‘Your talk was great! – im sure the young people got ‘something’ out of it….’

How many times in youth ministry (or even any Ministry) might we either hear this statement, or say it to someone else with a little more hope and assurance than expectation in our tone?  You can picture the scene, crowd of young people, all a bit sweaty after playing games for a while. Or it the evening of a Summer Camp, and theyve all had a nice tea after a day of rock climbing, high ropes and canoeing. And it is time for the talk.

It is the talk that helps us to make the environment in our view something ‘more than just a youth club’ or residential experience. It is the talk that is a time for educating. For helping the young people learn something mentally and spiritually. It is time to ‘do theology’. Image result for boring talk

Yet how often do we, even as volunteers, start to lose focus when the person doing to talk is going on a bit, and we’re the volunteer!

Of course, theres the enthusiastic types, and theologically minded types, who have actually prepared ‘The talk’ . And drafted in greek words a plenty, atonement theories , and illustrations from the church fathers. Or theres the overly trendy types of talk, every latest technological gadget is a metaphor for salvation, and the film clips all contain Jesus somewhere. The young persons are very switched on, they get the cultural references, but at what cost to actual theology? God is as immediate as my whatsapp group? on these occasions, young people do get something out of the talk – but what..?

The temptation is that we continue the same practices until young people are grounded in a culture that they accept this as a way of learning, but in voluntary spaces, like the youth group they walk out with their feet. or ‘They get used’ to practice, and it asks young people questions and places expectations on them to stay and cope within our poor theological practices of youth ministry.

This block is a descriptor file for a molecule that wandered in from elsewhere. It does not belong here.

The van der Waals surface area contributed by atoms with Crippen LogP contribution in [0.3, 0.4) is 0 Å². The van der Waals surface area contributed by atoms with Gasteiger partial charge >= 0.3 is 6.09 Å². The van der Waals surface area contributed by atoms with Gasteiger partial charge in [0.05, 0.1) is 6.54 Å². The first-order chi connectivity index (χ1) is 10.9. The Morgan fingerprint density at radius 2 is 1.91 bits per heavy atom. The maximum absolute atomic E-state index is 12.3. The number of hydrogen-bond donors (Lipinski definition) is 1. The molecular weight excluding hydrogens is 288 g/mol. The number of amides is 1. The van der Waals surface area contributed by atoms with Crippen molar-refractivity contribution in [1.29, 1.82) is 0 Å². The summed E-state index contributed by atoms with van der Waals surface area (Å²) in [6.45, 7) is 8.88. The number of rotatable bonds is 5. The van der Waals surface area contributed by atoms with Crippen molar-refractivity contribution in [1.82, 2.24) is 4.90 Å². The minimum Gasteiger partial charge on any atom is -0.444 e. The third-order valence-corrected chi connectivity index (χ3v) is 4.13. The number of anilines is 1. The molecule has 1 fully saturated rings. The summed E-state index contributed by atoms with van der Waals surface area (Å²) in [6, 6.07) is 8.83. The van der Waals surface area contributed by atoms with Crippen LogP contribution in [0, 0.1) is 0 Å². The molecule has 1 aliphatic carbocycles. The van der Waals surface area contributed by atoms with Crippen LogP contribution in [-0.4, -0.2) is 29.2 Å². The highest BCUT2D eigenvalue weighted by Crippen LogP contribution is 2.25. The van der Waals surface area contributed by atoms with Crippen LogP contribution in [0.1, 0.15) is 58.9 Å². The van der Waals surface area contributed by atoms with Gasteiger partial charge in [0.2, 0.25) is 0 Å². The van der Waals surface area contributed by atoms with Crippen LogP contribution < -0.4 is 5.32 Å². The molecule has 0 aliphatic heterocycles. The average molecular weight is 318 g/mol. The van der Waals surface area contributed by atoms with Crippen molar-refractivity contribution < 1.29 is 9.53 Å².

If you have got this far and think, great, you’re now going to get some ‘how -to’s’ for doing a good talk with young people. Then I am afraid you’re mistaken. If you want alternatives to a talk, I put them on this article here: http://wp.me/p2Az40-NG 

First things first:

1. we need to think of young people as Theologians! 

The question to be asked, is not what kind of talk do we do, but if young people are theologians, as well as disciples, evangelists and humans (my next post will expand on this)  – then we really do need to think about ‘how’ they construct theology from within the practices of the faith community. They might get ‘something’ from a talk, but is hearing someone talk to them, even with stories and anecdotes a way of developing young people as theologians?

Andrew Root relays a story of how after a pretty dreadful talk by someone keen on imparting theology for 40 minutes to young people, one of the elderly volunteers said: ” Maybe it is not that young people do not care about Theology, it is that what we gave them, this evening, wasnt theology” Image result for theology

The question then for us, in youth ministry practices, is the same ; “Is what we give young people in our faith practices , theology?” 

Andrew Root suggest that for too long the starting point for thinking about theology is Dogma or Apologetics, or on the other hand, where i might put myself, it starts with the social action or the community. So theology becomes learning about a Biblical theme, or becomes about finding God at work in the actions of the community as it cares. Andrew Root takes a different view;

2. Theology is constructed with others, it is not something we give

Theological construction that means that anything to young people is theology that dwells in questions with no easy answers – not a theology that provides answers to questions not even being asked. 

What this means is that we dont ‘do’ theology when we talk at young people. We do theology when we talk with young people. It is when we accompany young people on the walk, in the game of football, on the high ropes course, in the woods, and in conversation we create safe spaces in our interactions so that meandering questions of the crisis of life, the purpose of life and the reality of future are brought to our attention. We walk the crisis of their reality- and seek God in the questions raised. 

If you’re not sure, take your mind to the crisis confronting the two disciples who were walking away from Jeruslam late on Sunday that first easter, how did Jesus do Theology with them, by responding to their moment of crisis, their questions. He gave them tradition, out of conversation, he shared with them hope and purpose, in conversation. In the moment of existential crisis. So much of the reality of our ‘teaching theology’ in youth ministry might be uninteresting, meaningless, shallow or even boring – because it doesnt start in the perplexity and reality of the crisis. But this causes a problem, because we daredent go to the point of crisis with young people, because that in itself might challenge us and our own theology. The safe option is the program, and keep activity the focus that hopes that excites young people enough to stay, and the hook for our uninteresting theology.